You know when you take a big gulp of cola - only to find out it's root beer? And you taste buds are all, "Blech, ew! Why didn't you warn me that was coming? I was not expecting that!"
That's how I felt the other day at the dry cleaning store. Allow me to backtrack.
So, adhering to my husband's logic that it's better to wait until you have 847 items of clothing to be dry cleaned rather than taking care of a handful at a time, I took a bag bigger than one of Santa's sacks to the dry cleaner last week.
I almost felt like it was Christmas, speaking of the big guy in red. "Finally, I'm getting my fancy clothes back," thought I so very happily.
And, as I began to pull out sweater after skirt after T-shirt of washable (and let's face it, pretty mundane) garments, it started to dawn on me that this was the bag of clothes I'd compiled to donate to charity. So, I begged the question, "Where are all my dry-clean-only clothes?"
Not realizing my plea had actually been verbalized (rather loudly at that), the kind lady behind the counter sheepishly smiled (even though she'd clearly just missed out on a small fortune) and said, "Uh oh "
Indeed. It was my beloved groom who'd moved the clothing bags to the garage because they were taking up too much space in the house. Minor hoarding is hardly a crime, people, but either way ...
I thought he'd hear me in Boardman from my day job in Stark County, but I decided to use my cell phone anyway. I counted to 10 during the dialing process and found that I was able to remain at a respectable decibel level by the time he answered.
"Hey, hon, funny story ... So, um, my dry cleaning, where might that be?" I said almost laughing ... but not really.
He reassured me, and by me, I mean himself, that he hadn't accidentally donated all my finest garb to charity.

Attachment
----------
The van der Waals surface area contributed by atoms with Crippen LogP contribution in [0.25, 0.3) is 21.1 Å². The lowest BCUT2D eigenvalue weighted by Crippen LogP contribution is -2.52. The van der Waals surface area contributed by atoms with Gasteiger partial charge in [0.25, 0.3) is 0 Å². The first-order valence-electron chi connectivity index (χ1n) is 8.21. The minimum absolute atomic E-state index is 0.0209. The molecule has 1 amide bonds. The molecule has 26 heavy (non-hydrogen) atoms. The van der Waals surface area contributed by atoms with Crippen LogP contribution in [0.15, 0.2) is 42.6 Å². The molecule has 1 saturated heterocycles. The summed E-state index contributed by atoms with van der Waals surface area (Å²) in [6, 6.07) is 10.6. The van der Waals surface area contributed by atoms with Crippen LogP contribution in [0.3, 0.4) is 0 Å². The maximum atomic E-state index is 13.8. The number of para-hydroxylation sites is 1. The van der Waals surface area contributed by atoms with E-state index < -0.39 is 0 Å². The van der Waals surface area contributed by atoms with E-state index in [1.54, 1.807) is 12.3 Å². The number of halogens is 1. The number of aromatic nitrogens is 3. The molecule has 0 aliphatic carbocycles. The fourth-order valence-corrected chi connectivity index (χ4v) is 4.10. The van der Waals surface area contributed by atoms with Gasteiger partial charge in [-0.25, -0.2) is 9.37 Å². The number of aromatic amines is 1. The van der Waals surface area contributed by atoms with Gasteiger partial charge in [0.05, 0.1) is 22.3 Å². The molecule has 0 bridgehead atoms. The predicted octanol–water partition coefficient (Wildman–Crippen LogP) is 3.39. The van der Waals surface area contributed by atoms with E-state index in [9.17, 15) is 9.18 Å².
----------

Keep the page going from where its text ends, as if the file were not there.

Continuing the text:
Day four - still no sign.
Not that I'm not happy to tithe; it's all good. And, in a true making-lemonade-from-lemons moment (as my buddy Jess commented when I went crying in to tell her), I even mused about the contentment of the receiver of my work suits, ball gown and cocktail dresses.
"And, hey, I guess I'll have to go shopping!" I said, really turning that thing around.
But, my favorite stuff, poof! Gone. It did make me a little sad.
Not as sad as my dinner guests on Easter 2011 after they'd consumed my homemade wedding soup. Unbeknownst to me, the can of College Inn broth I'd used in a pinch (because I was out of my favorite bouillon cubes) to supplement the hand-made broth was bad - even though the "sell by" date had about three months to go.
No one told me that day, and it wasn't until the following week that my Dad asked me if I put vinegar in the soup.
"What?!" I said, mortified. Hey, I take a lot of pride in my homemade specialties. Staples include wedding soup, lasagna, meatballs, chicken scampi and Italian bread.
Well, no wonder half my family decided to Easter in Florida this year! Hmpf.
I'll have you know that the lasagna, bread and wedding soup (with homemade croutons atop) won rave reviews this year, people.
My close pal Christine Ruggieri of Warren tried to cheer me when I recounted the soup tale, claiming a similar story of ruined cheesecake to try to make my blunder seem less horrendous.
The truth is, nothing Chris makes - and she painstakingly creates each dish entirely from scratch - is ever anything less than perfect. Actually, I've come to expect it, though her humble nature would never concur. She is, in fact, the kindest, most thoughtful, hardworking and sincere gal around, so perfect is kind of her thing. Have I mentioned that she's also drop-dead gorgeous?
That's when it hit me: I've got Chris and other treasured pals, the true blessing of my family, two jobs I love, a cute little house that encircles a stable home - OK, OK, who cares about the dry cleaning? It's nothing.
There are folks out there facing some real tough times. In fact, I said a quick prayer to St. Jude for those struggling whose hardships I know.
Indeed, there is tragedy and sorrow out there, folks, and my lost loot certainly doesn't make the list. I'm super grateful for my life, and if losing a bunch of clothes to folks who might really need them is the worst thing to happen, heck, that's just icing on the cake, really.
Or croutons on the soup. I swear they're pretty good. Honest!
Kimerer is a Tribune Chronicle columnist. Contact her with mix-up musings at firstname.lastname@example.org.